Movie Review: Logan (Lights, Camera, Action!)

By Leo Epema 22.04.2017 4

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Logan (UK Rating: 15)

From director James Mangold (3:10 to Yuma, Walk the Line) comes Logan, a movie about the man behind the superhero known as Wolverine from the X-Men team. It stars Hugh Jackman (X-Men, Les Misérables), Patrick Stewart (X-Men, Star Trek: The Next Generation), Dafne Keen (The Refugees), Boyd Holbrook (Milk, Narcos), and Stephen Merchant (Hot Fuzz), among others. Such an all-star cast promises a lot, but does Logan deliver? Is it the emotional send-off people were looking for with a strong focus on Logan, and if it has issues, where do they lie?

Logan starts off with an adrenaline-pumping intro that perfectly illustrates the situation: Logan no longer heals as well as he once did, and his issues extend to his emotional state. The glory days are over, and the days of the mutants are over - they are somehow nearing extinction. Logan is no longer connected to anyone: the X-Men were the only family he had, although he might try to deny it. He plays the role of a limo driver, looking at his clients through his rear view mirror begrudgingly, but at the same time envying their purity and carefree lives.

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All of this is even intertwined with a sense that mutants and humanity just don't go together, even though it wasn't the humans who caused Logan's problems. No, it's more about anger at being a mutant, and how their human failings, combined with that mutanthood, cause so many problems. This last theme could have been expanded upon more, as the humans vs. mutants theme has been the fundamental idea behind the X-Men movies, but it's satisfying nonetheless. The opening scene is very slightly funny, as well. Without spoiling anything, it should be said that it's not so much that it gets in the way of the dramatic storytelling. In fact, it fits the movie's atmosphere of hopelessness.

Logan lives with the mutant Caliban in a kind of dysfunctional spousal relationship, with Logan as the typical badass sneering at others' complaints about their problems. Suffice it to say, he doesn't do that because he's so tough. Every day is a bad day, he says, trying to rationalise it.
The scene introducing Charles Xavier (played excellently poignantly and fatherly by Sir Patrick Stewart) is unfortunately a bit vague, with it being unclear if his medication causes some issues, or that it's simply due to his age or lack of medication. When he immediately starts talking and thinking lucidly after getting a shot, with Logan responding with ''so now you know who I am, huh?'' it makes you think Xavier was simply doing an act. It wasn't quite clear if that was the case or not.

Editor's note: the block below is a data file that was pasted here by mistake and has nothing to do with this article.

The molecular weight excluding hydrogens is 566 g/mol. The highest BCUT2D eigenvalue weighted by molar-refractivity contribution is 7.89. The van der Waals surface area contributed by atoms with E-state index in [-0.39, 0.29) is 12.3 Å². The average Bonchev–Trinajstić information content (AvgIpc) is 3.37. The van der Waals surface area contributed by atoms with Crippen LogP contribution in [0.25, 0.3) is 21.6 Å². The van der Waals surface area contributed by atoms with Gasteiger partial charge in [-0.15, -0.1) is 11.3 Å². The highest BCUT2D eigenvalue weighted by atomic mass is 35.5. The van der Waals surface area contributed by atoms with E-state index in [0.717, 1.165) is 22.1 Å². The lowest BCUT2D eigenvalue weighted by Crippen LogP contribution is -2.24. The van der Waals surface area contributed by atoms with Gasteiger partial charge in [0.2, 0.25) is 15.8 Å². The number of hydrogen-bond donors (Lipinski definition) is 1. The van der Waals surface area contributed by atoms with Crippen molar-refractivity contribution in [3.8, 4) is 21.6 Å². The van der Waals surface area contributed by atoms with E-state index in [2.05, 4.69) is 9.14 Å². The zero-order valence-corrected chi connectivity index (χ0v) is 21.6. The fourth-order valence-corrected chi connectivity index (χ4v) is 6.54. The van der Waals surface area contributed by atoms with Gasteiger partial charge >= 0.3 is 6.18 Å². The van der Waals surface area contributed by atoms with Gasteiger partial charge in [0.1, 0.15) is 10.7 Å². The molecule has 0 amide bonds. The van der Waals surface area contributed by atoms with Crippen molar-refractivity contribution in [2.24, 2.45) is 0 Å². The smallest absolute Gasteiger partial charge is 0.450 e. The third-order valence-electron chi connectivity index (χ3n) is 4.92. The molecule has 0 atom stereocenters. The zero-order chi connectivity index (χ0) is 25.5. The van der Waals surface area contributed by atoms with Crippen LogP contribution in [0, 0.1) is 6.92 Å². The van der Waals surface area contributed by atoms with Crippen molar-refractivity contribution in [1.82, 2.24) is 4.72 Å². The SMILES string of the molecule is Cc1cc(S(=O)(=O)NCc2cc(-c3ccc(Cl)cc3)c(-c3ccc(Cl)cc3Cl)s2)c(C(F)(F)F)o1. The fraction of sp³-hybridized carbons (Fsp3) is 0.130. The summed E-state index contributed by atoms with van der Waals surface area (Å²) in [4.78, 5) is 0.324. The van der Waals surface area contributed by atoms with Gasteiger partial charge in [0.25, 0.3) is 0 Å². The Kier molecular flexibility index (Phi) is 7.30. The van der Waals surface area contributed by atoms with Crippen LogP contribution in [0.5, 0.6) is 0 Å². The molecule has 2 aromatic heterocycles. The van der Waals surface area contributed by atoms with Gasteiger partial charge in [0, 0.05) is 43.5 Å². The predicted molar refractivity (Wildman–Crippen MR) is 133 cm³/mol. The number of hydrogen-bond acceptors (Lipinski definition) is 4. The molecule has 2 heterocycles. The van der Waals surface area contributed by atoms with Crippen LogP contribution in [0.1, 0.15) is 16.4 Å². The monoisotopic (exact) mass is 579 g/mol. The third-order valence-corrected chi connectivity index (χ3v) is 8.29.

On the topic of Xavier, he serves as Logan's conscience, often telling him the truth and hoping that Logan is willing to face it. This relationship makes it very clear that Logan and Xavier have a powerful bond, and that fact is strengthened with a very emotional scene later in the film. Regardless, viewers will wish Logan and Xavier had one or two more friendly moments. Instead, Logan is placed in a fairly long-winded scene with a character he had just met, taking precious time away from interaction between the lead characters. At the same time, the fact that the characters don't get to say everything they want to, or need to say, adds to the movie's sad tone. It's just not executed very well.


 
After the Xavier intro, an intro comes showing the mutant child Laura's powers. She is portrayed by Dafne Keen, in a strong feature film debut. The scene is powerful and graphic, with it becoming clear just what Laura's personality is, too. It won't be spoiling anything to say that she is much like Logan once was - an animal that still needs to learn to show some humanity. Her character development, however, is a bit lacklustre in that she never really learns how to become more civilised or loving, but at some point in the movie, she just suddenly is. This is a child that wasn't raised, never learning to play well with others, never going through the stage of learning how to develop any relationships (which should be done by the age of three), and yet she shows moments of caring deeply for others, people she has only just met, such as Xavier. It just doesn't make much sense, especially considering not much happens between the characters other than that they have a rather unpleasant road trip.

Laura is the main plot progresser. An evil bio-engineering firm, called Alkali-Transigen, which tries to manufacture and manipulate mutants, is after her, and it will stop at nothing to get her back to its facility. She, no doubt, has displayed her gruesome skills before, prior to being saved by an ex-employee of the company. She now wishes to be escorted by Xavier and Logan to Eden, a safe haven for mutants in North Dakota.

Dafne Keen is great at coming across as aggressive, but there is a sense of tension missing from her portrayal. If the outside world is alien to her, anyone would think she would respond to the unknown with a bit more trepidation, not only blind rage. Keen often puts on a specific kind of expression, while each situation should demand a different intensity of anger. She just seems too comfortable in the world she's thrust into.